After all the hard work in the early part of the year it is time to start enjoying our gardens, ease back a little and take time to look around, spend some time just relaxing and taking in the glorious summer. It’s also a time when small posters advertising our local shows start to appear in local supermarkets and community notice boards, as the gardening show season starts to approach. Take a note of the dates and pop along to enjoy the displays and more importantly the enthusiastic gardeners who are so keen to help you with your gardening conundrums. Most of the Gardening Clubs and Allotment Societies have events that provide support and encouragement for those developing an interest in gardening and can offer sources of information about where to get the best deals for seed, compost and all things gardening.
I am often asked about what to do with an overgrown Lavender plant as they are often left to their own devices and seem to become straggly and woody in only a few years. The key is to prune them, although they are one of those plants that do not recover well if they are pruned too hard. I prune my lavender twice per year, the first just after the flowers fade. I cut the flower head stalks back choosing a green shoot about 25 – 50mm (1 – 2 inches) past the end of the flower stalk. this encourages the plant to produce more shoots and keeps them more compact. The second pruning I do in March again selecting the new spring growth and pruning back about 25 – 50mm (1 – 2 inches) from the growing tip, you can thin out the stems by up to one third cutting these hard back to the main stem. This method will encourage the plant to shoot from below and keep a compact form. I also feed with an organic chicken pellet fertiliser in April to give them a boost. There are two good compact varieties that I have grown for a number of years Lavendula angustifolia ‘Munstead’ and L. a. ‘Hidcote’.
While you have the secatures out it’s time to take a look at your fruit trees and bushes. Scary though it may seem pruning is something that gets easier with practice, and in my experience plants can be quite forgiving and generally will recover from a bad haircut!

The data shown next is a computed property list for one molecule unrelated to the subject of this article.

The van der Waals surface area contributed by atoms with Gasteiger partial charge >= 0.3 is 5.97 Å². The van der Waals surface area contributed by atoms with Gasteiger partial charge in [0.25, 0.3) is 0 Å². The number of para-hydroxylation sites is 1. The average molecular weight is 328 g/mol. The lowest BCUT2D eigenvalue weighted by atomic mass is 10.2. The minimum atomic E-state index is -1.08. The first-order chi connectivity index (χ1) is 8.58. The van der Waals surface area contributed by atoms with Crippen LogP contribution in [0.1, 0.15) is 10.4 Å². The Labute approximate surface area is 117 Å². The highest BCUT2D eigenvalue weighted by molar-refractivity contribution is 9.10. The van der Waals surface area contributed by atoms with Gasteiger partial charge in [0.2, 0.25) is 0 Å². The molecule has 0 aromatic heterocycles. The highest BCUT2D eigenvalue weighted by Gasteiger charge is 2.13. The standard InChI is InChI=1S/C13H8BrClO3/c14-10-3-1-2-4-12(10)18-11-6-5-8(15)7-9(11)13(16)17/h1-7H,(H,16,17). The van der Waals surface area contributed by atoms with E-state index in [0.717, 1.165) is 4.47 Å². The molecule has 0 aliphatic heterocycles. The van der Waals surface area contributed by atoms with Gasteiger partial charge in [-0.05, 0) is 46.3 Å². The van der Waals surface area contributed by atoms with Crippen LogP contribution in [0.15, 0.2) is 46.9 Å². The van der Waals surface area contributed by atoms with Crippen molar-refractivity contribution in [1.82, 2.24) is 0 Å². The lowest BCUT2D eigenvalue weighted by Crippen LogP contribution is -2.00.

The trend to grow apples, pears and and other what we call tree ( or top ) fruit as trained plants, cordons, espaliers and fan trained means that in order to keep them compact and fruiting they require summer pruning, although cherries and plums are best left until next spring. Apples and Pears grown a trained fruit will produce long stems of new growth from a cluster of buds on the main stem we call ‘spurs’. These are the points where flowers and hopefully fruit will develop, the new long shoot is pruned back to one leaf from where they leave the spur. Shoots that are growing straight out from the tree trunk ( not from a spur) should be pruned back to four leaves, this will encourage the tree to produce spurs and eventually fruit. There are many good reference books around that show a step by step approach but if you are at all nervous then nip down to your local allotment site, there is bound to be someone who will be happy show you how they do it.
Turning our attention to soft fruit, strawberries, raspberries, black currants, gooseberries. With strawberries, if you do not plan to grow plants from runners, it’s good practice to remove the runners when they are about 10 – 15 cms (4 – 6 inches) long as this encourages the plant to build up a strong crown that will bear more fruit next year.
Summer fruiting raspberries are straight forward, tie in the new soft growths to your wire frame and once you have picked the fruit cut down to ground level the old fruiting canes. Don’t prune Autumn fruiting raspberries, this is done in late winter. Gooseberries, red and white currants, cut all new shoots back by one third, and finally black currants once you have harvested all the fruit select two or three of the older stems and remove them right back to ground level, this will encourage new growth and keep a cycle of replacement branches coming.
I’m always taking cuttings to replace exhausted herb plants and now is a good time to turn our attention to herbs such as sage, rosemary, bay and hyssop. I find heel cuttings work well from all these subjects, carefully remove a short stem about 75mm ( 3 inches) long, tearing them gently away from the stem, this is what we call a heel cutting. Dip the prepared cuttings in a hormone rooting powder, fill a 10cm (4 inch ) pot with a cutting compost and gently push the cuttings between the compost and side of the pot, water and place in a zip seal polythene bag. Place them in on a warm windowsill but out of direct sunlight and inspect them every two or three days. Once the shoots start to grow, leave the polythene bag open. When you see white roots emerging from the drainage holes of the pot they can be potted on into fresh compost and grown on prior to planting out next spring.
(Autumn lawn care, choosing trees for a small garden, and planning next years vegetable garden)